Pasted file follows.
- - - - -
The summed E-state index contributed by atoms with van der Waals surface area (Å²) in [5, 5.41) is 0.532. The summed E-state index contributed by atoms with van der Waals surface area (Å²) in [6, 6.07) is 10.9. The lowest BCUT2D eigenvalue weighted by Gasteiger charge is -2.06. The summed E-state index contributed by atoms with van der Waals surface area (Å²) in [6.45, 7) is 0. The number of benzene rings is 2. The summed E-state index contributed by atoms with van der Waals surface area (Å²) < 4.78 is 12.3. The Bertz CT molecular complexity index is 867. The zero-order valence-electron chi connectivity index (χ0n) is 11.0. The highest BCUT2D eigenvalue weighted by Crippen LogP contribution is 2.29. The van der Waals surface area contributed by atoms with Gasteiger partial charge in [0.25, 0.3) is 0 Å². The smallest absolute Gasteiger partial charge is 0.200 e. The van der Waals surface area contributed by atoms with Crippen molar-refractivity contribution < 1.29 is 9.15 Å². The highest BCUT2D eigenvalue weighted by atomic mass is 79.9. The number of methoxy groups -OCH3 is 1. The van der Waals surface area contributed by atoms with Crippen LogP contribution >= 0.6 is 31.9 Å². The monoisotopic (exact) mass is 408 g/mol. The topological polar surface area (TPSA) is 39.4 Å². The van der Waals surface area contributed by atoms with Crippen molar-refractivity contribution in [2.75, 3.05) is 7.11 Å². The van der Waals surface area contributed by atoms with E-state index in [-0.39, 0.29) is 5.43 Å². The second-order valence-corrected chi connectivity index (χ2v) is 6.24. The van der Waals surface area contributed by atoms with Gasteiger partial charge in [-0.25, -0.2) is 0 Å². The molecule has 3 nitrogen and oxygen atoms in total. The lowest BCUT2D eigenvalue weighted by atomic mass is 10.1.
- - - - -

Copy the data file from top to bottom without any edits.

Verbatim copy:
The summed E-state index contributed by atoms with van der Waals surface area (Å²) in [5, 5.41) is 0.532. The summed E-state index contributed by atoms with van der Waals surface area (Å²) in [6, 6.07) is 10.9. The lowest BCUT2D eigenvalue weighted by Gasteiger charge is -2.06. The summed E-state index contributed by atoms with van der Waals surface area (Å²) in [6.45, 7) is 0. The number of benzene rings is 2. The summed E-state index contributed by atoms with van der Waals surface area (Å²) < 4.78 is 12.3. The Bertz CT molecular complexity index is 867. The zero-order valence-electron chi connectivity index (χ0n) is 11.0. The highest BCUT2D eigenvalue weighted by Crippen LogP contribution is 2.29. The van der Waals surface area contributed by atoms with Gasteiger partial charge in [0.25, 0.3) is 0 Å². The smallest absolute Gasteiger partial charge is 0.200 e. The van der Waals surface area contributed by atoms with Crippen molar-refractivity contribution < 1.29 is 9.15 Å². The highest BCUT2D eigenvalue weighted by atomic mass is 79.9. The number of methoxy groups -OCH3 is 1. The van der Waals surface area contributed by atoms with Crippen LogP contribution >= 0.6 is 31.9 Å². The monoisotopic (exact) mass is 408 g/mol. The topological polar surface area (TPSA) is 39.4 Å². The van der Waals surface area contributed by atoms with Crippen molar-refractivity contribution in [2.75, 3.05) is 7.11 Å². The van der Waals surface area contributed by atoms with E-state index in [-0.39, 0.29) is 5.43 Å². The second-order valence-corrected chi connectivity index (χ2v) is 6.24. The van der Waals surface area contributed by atoms with Gasteiger partial charge in [-0.25, -0.2) is 0 Å². The molecule has 3 nitrogen and oxygen atoms in total. The lowest BCUT2D eigenvalue weighted by atomic mass is 10.1.